In case you missed the announcement last week, there are some pretty big changes coming to the world of Magic judging. The Judge Program as we know it is ending, to be replaced by a new certification company called Judge Academy.
First off, let me just say that the efficacy of this change and the potential fallout that it might cause are both beyond the scope of this column. Honestly, I don't have enough knowledge to effectively pass judgment on it either way. I'm just hopeful that our judge friends, who are essential to the fabric of the Magic community, end up being treated well.
For our purposes, the end of the Judge Program and the start of Judge Academy seems like the perfect opportunity to discuss the financial state of judge foils. These cards can hold some pretty incredible value, and the investing in the right judge foils at the right time can pay for an entire year of Standard play. But while certain judge foils can be big money makers, others are traps. My judge foil Force of Will, which I paid $500 for about six years ago, is only worth $350 now.
There are many questions when it comes to judge foils. Is it better to buy a hot new judge foil right away, when the supply is high, or should you wait until the hype dies down? Do competitive judge foils hold their value better than their casual counterparts, or are Commander foils the best investment? Are there any undervalued judge foils that we should be picking up right now? And, perhaps most importantly, how will the Judge Academy era change the financial calculus on judge foils moving forward?
Seems like a deep dive into the past, present, and future market of judge foils is in order.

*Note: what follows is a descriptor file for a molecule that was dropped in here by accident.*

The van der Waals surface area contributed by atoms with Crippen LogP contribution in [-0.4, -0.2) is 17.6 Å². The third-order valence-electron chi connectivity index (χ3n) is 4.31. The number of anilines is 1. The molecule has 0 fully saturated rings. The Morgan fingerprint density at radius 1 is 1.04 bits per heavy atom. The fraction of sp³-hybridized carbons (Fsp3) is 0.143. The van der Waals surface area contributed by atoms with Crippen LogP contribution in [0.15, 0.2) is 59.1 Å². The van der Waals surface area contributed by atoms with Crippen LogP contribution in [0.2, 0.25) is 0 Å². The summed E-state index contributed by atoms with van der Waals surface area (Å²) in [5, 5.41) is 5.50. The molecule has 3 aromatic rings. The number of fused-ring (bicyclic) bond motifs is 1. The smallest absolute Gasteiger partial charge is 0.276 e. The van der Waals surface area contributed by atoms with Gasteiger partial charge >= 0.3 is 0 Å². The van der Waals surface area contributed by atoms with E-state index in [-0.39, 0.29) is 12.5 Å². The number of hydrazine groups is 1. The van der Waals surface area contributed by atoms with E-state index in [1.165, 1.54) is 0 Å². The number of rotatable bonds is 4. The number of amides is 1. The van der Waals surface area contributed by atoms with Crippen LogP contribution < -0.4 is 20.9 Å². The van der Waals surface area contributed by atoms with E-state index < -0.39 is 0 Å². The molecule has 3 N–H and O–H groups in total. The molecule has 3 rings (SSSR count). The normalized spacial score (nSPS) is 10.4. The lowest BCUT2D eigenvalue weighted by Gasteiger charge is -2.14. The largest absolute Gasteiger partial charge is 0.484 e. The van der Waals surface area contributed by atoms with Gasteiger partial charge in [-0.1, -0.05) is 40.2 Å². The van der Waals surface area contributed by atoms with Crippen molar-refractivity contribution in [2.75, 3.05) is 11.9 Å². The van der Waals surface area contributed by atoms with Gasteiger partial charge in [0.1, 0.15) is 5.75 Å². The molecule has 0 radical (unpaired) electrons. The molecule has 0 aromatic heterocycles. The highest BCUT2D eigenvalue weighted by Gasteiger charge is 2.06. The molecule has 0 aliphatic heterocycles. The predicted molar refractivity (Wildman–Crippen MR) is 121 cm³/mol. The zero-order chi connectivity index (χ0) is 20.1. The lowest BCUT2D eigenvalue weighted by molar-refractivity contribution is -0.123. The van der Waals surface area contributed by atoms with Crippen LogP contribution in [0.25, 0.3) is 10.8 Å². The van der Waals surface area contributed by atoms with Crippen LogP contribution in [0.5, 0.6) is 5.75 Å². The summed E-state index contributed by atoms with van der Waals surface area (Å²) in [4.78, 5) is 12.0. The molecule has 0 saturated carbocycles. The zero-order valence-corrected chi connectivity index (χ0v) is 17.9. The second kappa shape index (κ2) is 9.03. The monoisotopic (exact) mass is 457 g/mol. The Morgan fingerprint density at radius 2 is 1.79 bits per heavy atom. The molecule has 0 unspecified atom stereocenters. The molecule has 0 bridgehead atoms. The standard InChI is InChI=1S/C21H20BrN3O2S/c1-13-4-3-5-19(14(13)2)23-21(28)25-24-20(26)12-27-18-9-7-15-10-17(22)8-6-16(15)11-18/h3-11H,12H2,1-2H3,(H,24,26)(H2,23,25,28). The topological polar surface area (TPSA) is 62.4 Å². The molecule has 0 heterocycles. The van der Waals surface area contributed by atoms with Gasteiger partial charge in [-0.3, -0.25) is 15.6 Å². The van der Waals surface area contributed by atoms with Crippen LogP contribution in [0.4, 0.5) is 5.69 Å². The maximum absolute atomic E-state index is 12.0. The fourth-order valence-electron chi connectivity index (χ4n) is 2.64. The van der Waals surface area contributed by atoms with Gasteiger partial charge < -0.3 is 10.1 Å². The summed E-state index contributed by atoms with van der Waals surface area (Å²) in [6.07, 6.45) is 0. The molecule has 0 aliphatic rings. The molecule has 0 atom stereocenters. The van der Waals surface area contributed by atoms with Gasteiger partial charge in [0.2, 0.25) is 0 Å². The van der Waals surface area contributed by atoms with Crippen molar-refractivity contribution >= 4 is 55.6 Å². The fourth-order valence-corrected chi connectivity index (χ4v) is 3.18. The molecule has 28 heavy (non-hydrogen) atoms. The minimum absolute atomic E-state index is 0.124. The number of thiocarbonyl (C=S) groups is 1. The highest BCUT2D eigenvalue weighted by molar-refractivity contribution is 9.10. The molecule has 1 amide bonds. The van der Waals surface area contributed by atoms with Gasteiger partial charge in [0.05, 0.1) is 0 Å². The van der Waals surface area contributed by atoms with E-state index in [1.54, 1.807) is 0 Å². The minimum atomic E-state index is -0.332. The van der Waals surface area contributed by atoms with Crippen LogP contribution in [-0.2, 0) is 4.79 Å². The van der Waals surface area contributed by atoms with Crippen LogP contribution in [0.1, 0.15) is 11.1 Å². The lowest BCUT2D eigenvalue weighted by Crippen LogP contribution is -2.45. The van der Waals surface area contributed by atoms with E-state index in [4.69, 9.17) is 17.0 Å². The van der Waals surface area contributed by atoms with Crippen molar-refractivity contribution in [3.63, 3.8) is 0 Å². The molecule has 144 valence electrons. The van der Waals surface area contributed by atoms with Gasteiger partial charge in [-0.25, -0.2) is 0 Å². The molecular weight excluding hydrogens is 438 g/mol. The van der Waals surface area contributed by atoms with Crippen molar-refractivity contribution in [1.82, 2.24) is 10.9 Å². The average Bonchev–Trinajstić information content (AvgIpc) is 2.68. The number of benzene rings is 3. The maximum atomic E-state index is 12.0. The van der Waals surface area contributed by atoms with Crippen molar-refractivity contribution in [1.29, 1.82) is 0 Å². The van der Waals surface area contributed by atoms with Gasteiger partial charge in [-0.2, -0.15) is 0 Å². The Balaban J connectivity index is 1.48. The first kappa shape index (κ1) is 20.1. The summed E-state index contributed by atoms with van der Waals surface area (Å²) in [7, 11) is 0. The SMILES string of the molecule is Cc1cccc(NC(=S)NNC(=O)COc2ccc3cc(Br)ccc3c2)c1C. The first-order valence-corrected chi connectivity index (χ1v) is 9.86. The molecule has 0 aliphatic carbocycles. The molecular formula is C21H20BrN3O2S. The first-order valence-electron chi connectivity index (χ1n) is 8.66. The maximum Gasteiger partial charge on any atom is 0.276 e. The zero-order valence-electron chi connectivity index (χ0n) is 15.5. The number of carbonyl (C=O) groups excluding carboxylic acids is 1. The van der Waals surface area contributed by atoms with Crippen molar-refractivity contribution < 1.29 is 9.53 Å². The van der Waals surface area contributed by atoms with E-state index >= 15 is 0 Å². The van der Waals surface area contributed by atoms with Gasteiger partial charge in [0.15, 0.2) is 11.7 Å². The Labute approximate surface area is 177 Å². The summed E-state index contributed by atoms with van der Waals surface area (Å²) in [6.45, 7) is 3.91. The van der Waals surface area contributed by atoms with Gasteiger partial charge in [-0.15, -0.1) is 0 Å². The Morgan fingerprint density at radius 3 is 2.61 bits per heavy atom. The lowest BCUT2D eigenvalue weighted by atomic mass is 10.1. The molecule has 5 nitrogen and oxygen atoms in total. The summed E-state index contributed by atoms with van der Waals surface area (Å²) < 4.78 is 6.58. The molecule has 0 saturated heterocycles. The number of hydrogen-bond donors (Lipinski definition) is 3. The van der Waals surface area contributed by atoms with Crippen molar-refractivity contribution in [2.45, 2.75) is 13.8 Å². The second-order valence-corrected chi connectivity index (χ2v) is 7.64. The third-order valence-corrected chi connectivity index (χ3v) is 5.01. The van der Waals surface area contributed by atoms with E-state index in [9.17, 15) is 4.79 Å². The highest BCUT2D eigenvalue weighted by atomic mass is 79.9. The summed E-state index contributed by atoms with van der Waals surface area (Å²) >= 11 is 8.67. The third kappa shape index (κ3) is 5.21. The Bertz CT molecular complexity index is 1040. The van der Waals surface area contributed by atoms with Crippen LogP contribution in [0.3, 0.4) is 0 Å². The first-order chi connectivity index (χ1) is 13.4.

Analyzing the Last Six Years of Judge Foils
Six years is a long time – Magic finance was very different back in 2013 – but I'm starting here because I'd like to see if there was a notable difference in price behavior both before and after the start of the Exemplar Program.
For those who don't know, judge foil compensation changed drastically in 2015. Beforehand, foil allotment was based on how many events each judge participated in. If you did ten major events in a year, you got ten packets of foils. If you only did three, you got three packets of foils. (Plus bonuses from conference attendance, etc.)
Starting in 2015, however, foils were instead awarded to judges who were written up as exemplary by their co-workers – hence the name "Exemplar Program." It's still unclear to me whether the overall number of foils given out to people went up or down after the start of the Exemplar Program, but perhaps we'll be able to eyeball it by looking at their price tags now.
I wanted to look at pre-Exemplar judge foil prices in order to see whether a major change in foil distribution caused an equally major change to judge foil price tags. That way, we can better determine how much of an effect Judge Academy is likely to have on judge foils going forward.